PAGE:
Has anyone heard of a TiVo trojan or virus?

Discussion in 'TiVo Series3 HDTV DVRs' started by snead, Jan 25, 2010.

  1. snead

    snead CG Monkey

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    Sep 17, 2001
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    I just recently switched to Cablevision / Optimum Online (since I moved to an area that doesn't have FIOS :( ). The cable installer set us up on moving day, and since all our stuff was in boxes but we didn't want to miss any shows, we hooked our TiVo (S3) up directly to the cable modem. In retrospect, I'd never do that with a PC, but I guess I figured it's a TiVo! It's Linux! What could happen?

    So what happened is that a few weeks later, OO shut off our internet, claiming that they received complaints of spam originating from our IP address. I checked the dates of the complaints: The ONLY internet-enabled device running at our place when this started was the TiVo. There was no wireless access point or router, just TiVo -> cable modem -> evil Internet cloud.

    Has anyone heard of this happening? And can anyone recommend an easy and effective way to verify if this is in fact happening, or if this is a spurious report that Cablevision is basing this on? And if the TiVo really is infected with a trojan, would reformatting it through the software clear it up or would I need to reformat the drives? Thanks for any help.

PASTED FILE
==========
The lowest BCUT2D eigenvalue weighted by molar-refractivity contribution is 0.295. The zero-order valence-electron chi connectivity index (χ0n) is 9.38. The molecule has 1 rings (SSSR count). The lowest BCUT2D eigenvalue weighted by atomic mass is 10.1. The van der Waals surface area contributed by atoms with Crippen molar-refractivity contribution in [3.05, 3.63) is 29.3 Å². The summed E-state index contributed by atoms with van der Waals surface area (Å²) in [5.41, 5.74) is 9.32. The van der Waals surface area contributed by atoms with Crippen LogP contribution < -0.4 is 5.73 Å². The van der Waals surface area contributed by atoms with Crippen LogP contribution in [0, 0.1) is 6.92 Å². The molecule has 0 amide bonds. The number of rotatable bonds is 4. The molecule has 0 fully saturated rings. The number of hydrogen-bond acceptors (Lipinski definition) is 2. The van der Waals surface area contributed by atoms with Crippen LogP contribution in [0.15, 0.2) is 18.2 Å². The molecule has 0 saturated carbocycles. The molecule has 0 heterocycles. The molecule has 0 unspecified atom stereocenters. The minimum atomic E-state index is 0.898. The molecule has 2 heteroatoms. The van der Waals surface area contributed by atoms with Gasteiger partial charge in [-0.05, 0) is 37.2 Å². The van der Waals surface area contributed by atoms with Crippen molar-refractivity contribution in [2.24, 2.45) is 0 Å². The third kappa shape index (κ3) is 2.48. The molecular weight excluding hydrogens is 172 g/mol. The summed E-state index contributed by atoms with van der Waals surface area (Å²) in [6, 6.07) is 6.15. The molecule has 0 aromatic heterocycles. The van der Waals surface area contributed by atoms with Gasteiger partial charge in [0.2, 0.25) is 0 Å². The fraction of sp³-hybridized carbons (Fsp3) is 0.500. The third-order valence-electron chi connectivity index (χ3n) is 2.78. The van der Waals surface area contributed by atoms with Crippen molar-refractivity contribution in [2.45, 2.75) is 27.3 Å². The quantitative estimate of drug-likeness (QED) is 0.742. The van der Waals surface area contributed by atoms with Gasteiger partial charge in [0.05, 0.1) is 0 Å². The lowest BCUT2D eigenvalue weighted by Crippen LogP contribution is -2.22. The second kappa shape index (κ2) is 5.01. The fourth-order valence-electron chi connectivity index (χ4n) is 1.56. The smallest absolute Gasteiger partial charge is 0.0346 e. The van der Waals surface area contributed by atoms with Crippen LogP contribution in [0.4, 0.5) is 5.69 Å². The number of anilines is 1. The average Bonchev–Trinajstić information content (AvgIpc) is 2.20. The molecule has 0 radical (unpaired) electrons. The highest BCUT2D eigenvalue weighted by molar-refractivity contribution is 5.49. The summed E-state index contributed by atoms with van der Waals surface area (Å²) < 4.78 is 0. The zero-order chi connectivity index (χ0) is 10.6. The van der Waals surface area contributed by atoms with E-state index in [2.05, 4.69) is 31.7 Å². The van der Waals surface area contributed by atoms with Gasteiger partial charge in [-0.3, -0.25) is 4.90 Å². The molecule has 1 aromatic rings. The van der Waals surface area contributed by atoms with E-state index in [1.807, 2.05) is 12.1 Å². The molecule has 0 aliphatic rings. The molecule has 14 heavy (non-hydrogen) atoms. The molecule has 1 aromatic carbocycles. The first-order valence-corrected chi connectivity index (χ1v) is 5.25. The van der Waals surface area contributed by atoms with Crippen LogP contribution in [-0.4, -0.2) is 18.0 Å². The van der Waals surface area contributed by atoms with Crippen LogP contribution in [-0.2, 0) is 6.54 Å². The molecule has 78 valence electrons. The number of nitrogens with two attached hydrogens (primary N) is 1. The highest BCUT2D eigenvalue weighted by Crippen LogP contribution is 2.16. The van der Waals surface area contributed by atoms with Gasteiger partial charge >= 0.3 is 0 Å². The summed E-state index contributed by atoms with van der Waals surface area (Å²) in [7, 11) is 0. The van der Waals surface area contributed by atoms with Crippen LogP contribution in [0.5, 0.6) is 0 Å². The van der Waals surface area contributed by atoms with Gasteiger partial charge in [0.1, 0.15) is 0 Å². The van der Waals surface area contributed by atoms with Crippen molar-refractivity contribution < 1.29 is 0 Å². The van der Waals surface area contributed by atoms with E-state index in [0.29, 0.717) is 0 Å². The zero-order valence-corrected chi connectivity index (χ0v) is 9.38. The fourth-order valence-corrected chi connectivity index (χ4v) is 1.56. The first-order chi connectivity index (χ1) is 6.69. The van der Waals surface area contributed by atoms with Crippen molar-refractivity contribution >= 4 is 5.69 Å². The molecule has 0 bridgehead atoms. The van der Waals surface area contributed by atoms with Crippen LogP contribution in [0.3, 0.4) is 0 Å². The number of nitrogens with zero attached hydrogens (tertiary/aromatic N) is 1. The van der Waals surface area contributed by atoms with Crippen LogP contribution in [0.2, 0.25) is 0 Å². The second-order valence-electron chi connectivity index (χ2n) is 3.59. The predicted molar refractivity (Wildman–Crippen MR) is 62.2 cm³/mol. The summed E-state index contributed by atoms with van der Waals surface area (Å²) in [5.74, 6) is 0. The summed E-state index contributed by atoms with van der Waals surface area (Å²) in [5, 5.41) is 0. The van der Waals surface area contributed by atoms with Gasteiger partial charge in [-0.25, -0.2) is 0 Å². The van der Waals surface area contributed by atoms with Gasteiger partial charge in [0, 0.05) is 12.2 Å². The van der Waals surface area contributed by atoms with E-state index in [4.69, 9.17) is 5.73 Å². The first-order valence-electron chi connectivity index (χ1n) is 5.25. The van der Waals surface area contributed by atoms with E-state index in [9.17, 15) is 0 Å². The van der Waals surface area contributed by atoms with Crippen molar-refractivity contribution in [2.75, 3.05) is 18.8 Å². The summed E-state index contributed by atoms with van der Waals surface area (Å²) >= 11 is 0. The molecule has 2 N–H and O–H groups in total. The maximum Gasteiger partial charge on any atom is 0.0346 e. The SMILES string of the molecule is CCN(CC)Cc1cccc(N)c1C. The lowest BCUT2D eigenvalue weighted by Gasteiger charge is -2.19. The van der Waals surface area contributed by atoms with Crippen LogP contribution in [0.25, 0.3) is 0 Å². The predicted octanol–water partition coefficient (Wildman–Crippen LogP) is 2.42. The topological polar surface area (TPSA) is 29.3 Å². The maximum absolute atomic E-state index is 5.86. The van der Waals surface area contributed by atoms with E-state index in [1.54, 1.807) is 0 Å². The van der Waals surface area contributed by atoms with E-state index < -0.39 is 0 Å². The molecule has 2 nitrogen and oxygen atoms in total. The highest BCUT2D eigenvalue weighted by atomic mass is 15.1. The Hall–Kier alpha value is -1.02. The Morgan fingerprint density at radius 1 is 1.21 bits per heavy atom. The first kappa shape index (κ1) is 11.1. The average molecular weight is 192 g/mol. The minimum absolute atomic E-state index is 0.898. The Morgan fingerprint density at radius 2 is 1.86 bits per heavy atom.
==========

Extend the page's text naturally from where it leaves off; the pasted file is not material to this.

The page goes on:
2. Da Goon

    Da Goon Registered Abuser

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    in order to run any code other than the stock tivo software, you must first exploit the box

    the only public way to exploit a Series3 box is to replace the prom

    so...unless you've replaced your prom, and hacked the software enough to allow unsigned code to run...and some dork was bored/determined enough to develop a hack that runs on the tivo's stripped down linux platform and find an exploited box on the net somehow...

    sounds like cablevision is full of sh*t or something else is going on
     
  3. CuriousMark

    CuriousMark Forum Denizen

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    Jan 13, 2005
    SoCal
    I wonder if the Bonjour broadcasts the DVR sends out to announce its presence on the local subnet are what they are complaining about. If so, once you set up your router, the problem will be gone and they should have no more excuse to ding you. Bonjour is NOT spam, but it might not be wanted on their network. If that is the case, they should be blocking m-DNS (Bonjour), not passing it on to every other user in the subnet.